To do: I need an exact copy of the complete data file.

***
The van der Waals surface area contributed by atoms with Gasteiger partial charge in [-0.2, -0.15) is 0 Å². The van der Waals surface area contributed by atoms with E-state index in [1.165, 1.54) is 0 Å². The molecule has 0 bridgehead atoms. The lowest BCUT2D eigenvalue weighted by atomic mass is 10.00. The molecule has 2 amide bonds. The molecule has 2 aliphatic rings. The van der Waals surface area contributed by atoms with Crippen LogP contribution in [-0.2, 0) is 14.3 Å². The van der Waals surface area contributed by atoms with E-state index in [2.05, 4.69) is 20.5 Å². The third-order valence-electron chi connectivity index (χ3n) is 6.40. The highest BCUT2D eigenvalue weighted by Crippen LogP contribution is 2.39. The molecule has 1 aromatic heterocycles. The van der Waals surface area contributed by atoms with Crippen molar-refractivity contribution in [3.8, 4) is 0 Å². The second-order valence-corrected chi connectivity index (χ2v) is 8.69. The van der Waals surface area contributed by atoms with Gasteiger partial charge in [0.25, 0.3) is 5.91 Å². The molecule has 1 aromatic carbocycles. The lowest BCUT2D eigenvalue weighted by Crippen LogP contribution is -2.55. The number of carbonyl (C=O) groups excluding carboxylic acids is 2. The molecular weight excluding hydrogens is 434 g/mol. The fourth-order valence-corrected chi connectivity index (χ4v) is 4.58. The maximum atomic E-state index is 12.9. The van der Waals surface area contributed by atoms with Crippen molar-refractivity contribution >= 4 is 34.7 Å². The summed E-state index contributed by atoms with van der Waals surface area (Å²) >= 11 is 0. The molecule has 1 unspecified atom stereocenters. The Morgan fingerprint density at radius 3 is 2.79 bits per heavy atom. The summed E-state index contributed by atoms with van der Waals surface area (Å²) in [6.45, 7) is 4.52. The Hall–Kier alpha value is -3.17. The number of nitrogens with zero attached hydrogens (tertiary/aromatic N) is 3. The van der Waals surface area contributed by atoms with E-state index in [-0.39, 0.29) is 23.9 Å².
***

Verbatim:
The van der Waals surface area contributed by atoms with Gasteiger partial charge in [-0.2, -0.15) is 0 Å². The van der Waals surface area contributed by atoms with E-state index in [1.165, 1.54) is 0 Å². The molecule has 0 bridgehead atoms. The lowest BCUT2D eigenvalue weighted by atomic mass is 10.00. The molecule has 2 amide bonds. The molecule has 2 aliphatic rings. The van der Waals surface area contributed by atoms with Crippen LogP contribution in [-0.2, 0) is 14.3 Å². The van der Waals surface area contributed by atoms with E-state index in [2.05, 4.69) is 20.5 Å². The third-order valence-electron chi connectivity index (χ3n) is 6.40. The highest BCUT2D eigenvalue weighted by Crippen LogP contribution is 2.39. The molecule has 1 aromatic heterocycles. The van der Waals surface area contributed by atoms with Crippen molar-refractivity contribution in [3.8, 4) is 0 Å². The second-order valence-corrected chi connectivity index (χ2v) is 8.69. The van der Waals surface area contributed by atoms with Gasteiger partial charge in [0.25, 0.3) is 5.91 Å². The molecule has 1 aromatic carbocycles. The lowest BCUT2D eigenvalue weighted by Crippen LogP contribution is -2.55. The number of carbonyl (C=O) groups excluding carboxylic acids is 2. The molecular weight excluding hydrogens is 434 g/mol. The fourth-order valence-corrected chi connectivity index (χ4v) is 4.58. The maximum atomic E-state index is 12.9. The van der Waals surface area contributed by atoms with Crippen molar-refractivity contribution >= 4 is 34.7 Å². The summed E-state index contributed by atoms with van der Waals surface area (Å²) >= 11 is 0. The molecule has 1 unspecified atom stereocenters. The Morgan fingerprint density at radius 3 is 2.79 bits per heavy atom. The summed E-state index contributed by atoms with van der Waals surface area (Å²) in [6.45, 7) is 4.52. The Hall–Kier alpha value is -3.17. The number of nitrogens with zero attached hydrogens (tertiary/aromatic N) is 3. The van der Waals surface area contributed by atoms with E-state index in [-0.39, 0.29) is 23.9 Å².